Sunday, June 7, 2015

Sunday June 7, 2015 Pier Park, Downtown Waterfront Master Plan – Now What?

Opinion by: E. Eugene Webb PhD
Coauthor of: So You Want Blog .

With the Pier Park decision and the approval of the Downtown Waterfront Master Plan it seems pretty clear that the St. Pete Mayor's Office and City Council cannot be trusted to protect the waterfront.

Pier Park continues through its "redesign" phase, see my post The Incredible Shrinking Pier, and the Downtown Waterfront Master Plan (DWMP), while modified to eliminate the hotel/conference center and renaming some for the Development Opportunity sites, still seems to be more of an attack on the waterfront than a plan to protect it.

The mind boggling thing about all of this is seeming lack of commitment to protect the City's most valuable asset by the City Council.

With the stage set for a new "Pier" that, if it can actually be constructed, will not look anything like the plans that were sold to the public over their whishes, and a DWMP that at the very least opens the door wider for development, what will those in St. Pete that really want to protect the waterfront do?

The case will be made that the current charter provides for a public referendum for certain activities on the water front, but it is far to narrow and as we have seen Mayors and City Councils seem to always find a way to do what they want as opposed to what the public desires while skirting the referendum process.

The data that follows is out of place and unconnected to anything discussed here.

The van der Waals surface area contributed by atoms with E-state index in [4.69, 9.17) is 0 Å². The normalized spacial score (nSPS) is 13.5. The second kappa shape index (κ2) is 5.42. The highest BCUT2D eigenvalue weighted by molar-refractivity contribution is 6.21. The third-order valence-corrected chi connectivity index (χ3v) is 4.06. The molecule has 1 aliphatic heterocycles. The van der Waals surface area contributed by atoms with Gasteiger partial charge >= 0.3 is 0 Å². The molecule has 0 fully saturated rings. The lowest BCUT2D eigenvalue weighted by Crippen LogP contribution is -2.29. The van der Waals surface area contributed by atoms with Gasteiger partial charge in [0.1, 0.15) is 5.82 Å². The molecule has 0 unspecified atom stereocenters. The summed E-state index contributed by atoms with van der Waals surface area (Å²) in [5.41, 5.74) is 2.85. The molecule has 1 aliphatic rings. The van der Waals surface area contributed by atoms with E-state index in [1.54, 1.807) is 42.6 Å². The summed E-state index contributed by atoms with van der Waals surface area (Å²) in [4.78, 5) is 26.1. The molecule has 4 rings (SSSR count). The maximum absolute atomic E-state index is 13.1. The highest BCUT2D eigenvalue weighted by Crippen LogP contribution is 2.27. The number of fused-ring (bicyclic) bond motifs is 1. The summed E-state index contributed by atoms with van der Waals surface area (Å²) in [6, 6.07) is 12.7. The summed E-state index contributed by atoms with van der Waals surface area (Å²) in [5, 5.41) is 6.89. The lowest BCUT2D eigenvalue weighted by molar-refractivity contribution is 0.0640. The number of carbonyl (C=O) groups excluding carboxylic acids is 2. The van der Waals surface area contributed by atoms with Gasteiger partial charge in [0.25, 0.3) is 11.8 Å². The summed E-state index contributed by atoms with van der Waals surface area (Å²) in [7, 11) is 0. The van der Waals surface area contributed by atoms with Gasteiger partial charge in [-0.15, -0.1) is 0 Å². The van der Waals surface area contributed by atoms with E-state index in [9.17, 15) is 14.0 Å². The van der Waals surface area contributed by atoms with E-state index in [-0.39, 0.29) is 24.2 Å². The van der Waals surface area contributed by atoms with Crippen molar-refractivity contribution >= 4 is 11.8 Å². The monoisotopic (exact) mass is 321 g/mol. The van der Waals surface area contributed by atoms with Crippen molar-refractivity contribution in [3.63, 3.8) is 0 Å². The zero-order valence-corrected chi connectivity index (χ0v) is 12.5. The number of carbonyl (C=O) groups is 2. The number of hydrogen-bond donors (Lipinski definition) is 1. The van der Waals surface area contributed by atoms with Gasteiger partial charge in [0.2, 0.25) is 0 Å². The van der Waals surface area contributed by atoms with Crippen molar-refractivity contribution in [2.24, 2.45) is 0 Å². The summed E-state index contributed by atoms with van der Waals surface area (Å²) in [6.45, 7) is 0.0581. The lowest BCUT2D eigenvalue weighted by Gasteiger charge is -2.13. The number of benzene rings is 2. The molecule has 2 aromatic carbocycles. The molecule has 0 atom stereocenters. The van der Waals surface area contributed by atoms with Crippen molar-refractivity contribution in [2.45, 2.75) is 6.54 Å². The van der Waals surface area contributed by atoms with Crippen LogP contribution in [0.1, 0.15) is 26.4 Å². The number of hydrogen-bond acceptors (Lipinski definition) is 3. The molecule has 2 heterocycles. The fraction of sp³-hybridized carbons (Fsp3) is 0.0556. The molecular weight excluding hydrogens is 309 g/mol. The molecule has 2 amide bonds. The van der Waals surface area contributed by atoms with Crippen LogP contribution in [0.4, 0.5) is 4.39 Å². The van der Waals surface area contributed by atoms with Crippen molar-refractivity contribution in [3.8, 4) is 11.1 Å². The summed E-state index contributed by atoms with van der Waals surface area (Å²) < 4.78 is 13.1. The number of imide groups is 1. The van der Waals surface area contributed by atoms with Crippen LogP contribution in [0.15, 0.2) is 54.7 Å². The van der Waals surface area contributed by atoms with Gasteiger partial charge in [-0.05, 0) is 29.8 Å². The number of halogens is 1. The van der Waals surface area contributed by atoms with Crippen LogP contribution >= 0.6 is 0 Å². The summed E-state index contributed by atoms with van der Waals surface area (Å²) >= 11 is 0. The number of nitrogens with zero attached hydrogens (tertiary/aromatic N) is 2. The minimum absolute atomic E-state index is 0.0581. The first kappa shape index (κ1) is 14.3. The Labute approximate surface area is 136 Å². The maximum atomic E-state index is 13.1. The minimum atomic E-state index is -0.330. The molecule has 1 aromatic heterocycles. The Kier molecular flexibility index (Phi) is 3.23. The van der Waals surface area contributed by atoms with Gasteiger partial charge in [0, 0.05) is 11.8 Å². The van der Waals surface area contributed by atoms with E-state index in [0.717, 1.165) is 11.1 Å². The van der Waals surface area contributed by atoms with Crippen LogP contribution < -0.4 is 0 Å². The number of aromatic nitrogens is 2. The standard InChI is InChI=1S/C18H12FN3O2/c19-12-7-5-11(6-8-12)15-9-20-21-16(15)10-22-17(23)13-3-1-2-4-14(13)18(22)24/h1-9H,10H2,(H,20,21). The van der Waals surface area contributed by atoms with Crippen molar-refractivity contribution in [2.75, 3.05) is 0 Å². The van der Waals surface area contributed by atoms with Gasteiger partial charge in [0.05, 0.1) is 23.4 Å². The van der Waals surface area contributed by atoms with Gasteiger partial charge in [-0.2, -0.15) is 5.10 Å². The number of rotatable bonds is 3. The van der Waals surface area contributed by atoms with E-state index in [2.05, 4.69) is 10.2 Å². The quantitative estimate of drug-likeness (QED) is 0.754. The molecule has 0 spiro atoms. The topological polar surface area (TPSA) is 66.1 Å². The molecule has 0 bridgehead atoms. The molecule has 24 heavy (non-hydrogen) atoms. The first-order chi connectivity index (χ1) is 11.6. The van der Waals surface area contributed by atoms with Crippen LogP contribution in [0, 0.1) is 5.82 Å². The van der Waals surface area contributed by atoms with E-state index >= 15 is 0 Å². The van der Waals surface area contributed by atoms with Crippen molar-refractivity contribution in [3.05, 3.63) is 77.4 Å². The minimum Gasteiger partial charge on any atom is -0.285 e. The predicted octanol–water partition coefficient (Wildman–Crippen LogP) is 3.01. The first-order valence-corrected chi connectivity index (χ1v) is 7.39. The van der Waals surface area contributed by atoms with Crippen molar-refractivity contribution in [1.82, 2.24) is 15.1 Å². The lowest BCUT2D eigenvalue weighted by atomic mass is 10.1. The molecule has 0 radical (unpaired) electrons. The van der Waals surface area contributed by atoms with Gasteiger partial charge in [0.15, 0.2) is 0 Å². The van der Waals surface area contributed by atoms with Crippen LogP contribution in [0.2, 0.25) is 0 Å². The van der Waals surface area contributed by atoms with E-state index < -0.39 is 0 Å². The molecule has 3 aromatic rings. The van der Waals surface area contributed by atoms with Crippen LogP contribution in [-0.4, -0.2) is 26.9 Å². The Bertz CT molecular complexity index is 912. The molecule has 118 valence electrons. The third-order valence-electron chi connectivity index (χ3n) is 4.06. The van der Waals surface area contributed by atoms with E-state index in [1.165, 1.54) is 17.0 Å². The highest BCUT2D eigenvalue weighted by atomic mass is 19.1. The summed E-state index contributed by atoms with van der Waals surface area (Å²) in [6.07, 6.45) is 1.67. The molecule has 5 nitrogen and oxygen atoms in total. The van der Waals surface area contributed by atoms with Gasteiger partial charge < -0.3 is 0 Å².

Those who would protect the waterfront are at a critical moment. Will they move forward with a referendum to modify the charter and tighten up the requirement for waterfront changes and development or is it time to just give up?

Given the results of the LENS, Pier Park and the waterfront master plan it seems the only true way to protect the waterfront is to give the people the final say in ALL that happens on the waterfront.

There will be cries from the politicians, developers and others that it will be too restrictive. Could be, but that entire outcry is really about a few people making a lot of money and politicians getting some big campaign contributions all at the cost of your waterfront.

The waterfront is the people's property, and it's time for the City Charter to make that crystal clear.

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1 comment:

  1. Maybe, just maybe, the people who live here know what's best for their community.